It’s failure time! I’ve talked a little bit about an online business idea that my wife and I had about a year ago. I’ve even showed a few prototypes. But we’ve finally laid all hope or desire to pursue this business to rest. Here’s the story:
The Idea Forms
It all began when we got a dog. We discovered that not only do people love their pets, but they are willing to spend a lot of their disposable income on them. Dog bakeries. Dog clothes (the bane of my existence!). Dog birthday parties. After buying a few $4 squeaky toys, and having our dog completely obliterate them in 46.6 seconds, we started thinking about making our own dog toys. You can actually buy “squeakers” for about 20 cents each on eBay. Add fabric and stuffing, and you’ve got yourself a cheap squeaky toy! But it still lasted less than a day.
My wife is great at crafts and sewing things. After several prototypes and using our dog and our friend’s dogs as beta-testers, we finally came up with a very durable double-layered squeaky toy. The outer fabric is soft and fleecy, but the inner is super-tough. It lasted almost indefinitely without puncture for most dogs that tried it. To add a personal touch we even have an embroidery machine to add the dog’s name to each toy. Here’s a late prototype, complete with label and packaging:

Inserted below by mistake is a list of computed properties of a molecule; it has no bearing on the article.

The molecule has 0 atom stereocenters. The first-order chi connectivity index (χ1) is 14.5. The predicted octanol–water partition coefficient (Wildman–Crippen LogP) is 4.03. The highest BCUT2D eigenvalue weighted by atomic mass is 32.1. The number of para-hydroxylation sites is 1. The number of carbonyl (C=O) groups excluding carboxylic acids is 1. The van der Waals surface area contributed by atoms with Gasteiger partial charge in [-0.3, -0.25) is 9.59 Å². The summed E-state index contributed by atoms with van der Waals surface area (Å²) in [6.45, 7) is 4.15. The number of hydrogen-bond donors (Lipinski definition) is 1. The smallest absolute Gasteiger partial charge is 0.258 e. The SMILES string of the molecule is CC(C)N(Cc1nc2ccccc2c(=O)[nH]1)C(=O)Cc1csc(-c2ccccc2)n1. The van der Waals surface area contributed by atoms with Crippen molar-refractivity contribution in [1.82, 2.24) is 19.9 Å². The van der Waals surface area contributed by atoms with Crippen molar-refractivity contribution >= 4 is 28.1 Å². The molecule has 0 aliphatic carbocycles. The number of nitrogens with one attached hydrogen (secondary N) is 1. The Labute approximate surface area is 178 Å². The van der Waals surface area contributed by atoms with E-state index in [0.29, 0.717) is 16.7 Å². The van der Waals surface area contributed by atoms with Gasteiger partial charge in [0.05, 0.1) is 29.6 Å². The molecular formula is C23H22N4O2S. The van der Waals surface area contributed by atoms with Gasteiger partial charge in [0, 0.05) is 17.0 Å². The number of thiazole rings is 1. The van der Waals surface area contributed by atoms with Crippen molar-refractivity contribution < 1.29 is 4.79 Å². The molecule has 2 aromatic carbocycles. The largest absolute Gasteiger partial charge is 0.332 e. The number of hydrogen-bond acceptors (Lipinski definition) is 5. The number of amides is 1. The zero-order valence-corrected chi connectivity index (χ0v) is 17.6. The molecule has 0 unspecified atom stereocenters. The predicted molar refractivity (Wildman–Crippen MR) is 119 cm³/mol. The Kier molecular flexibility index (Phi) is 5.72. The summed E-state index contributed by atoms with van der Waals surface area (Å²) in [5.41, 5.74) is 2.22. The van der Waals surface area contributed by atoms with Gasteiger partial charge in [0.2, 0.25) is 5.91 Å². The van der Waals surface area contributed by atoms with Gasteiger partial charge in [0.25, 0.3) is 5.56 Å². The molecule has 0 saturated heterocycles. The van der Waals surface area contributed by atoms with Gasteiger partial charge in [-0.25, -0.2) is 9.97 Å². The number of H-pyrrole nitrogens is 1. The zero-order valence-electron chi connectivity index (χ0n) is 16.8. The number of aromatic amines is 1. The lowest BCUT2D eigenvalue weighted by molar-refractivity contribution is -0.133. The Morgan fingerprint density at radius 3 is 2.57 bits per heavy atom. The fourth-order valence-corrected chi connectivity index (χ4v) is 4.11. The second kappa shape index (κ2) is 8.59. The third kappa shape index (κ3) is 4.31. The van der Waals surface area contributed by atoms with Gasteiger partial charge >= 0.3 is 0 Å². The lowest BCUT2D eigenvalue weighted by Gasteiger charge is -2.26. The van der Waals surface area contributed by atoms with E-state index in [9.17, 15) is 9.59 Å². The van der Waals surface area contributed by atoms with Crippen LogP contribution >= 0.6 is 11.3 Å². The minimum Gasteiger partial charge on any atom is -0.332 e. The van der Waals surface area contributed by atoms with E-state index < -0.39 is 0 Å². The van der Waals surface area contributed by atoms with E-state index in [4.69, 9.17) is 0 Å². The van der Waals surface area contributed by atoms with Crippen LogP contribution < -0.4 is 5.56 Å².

The Problems – Profit? What Profit?
After the materials added up, it was less than $3 per toy. If we managed to reach my price point of 3 for $25 shipped, that would give us about $4 profit on each toy. The problem was that it took us about 20 minutes to make each one, equating to a max of about $12 an hour. Add in the time to design and set up a website, advertising, packing and shipping time, and we’d average a lot less. We looked into local embroidery shops to outsource the customization, but it just wasn’t cost effective given our likely low volume.
In the end, I just decided all this manual labor wasn’t worth the effort. If we managed to outsource all the work somehow, and were able to just focus on marketing the product, maybe. I’d rather find an idea that scales well and takes very little time to maintain – but wouldn’t we all?!
Here’s a happy image I ran across
By Jonathan Ping | Entrepreneurial | 1/30/07, 5:24am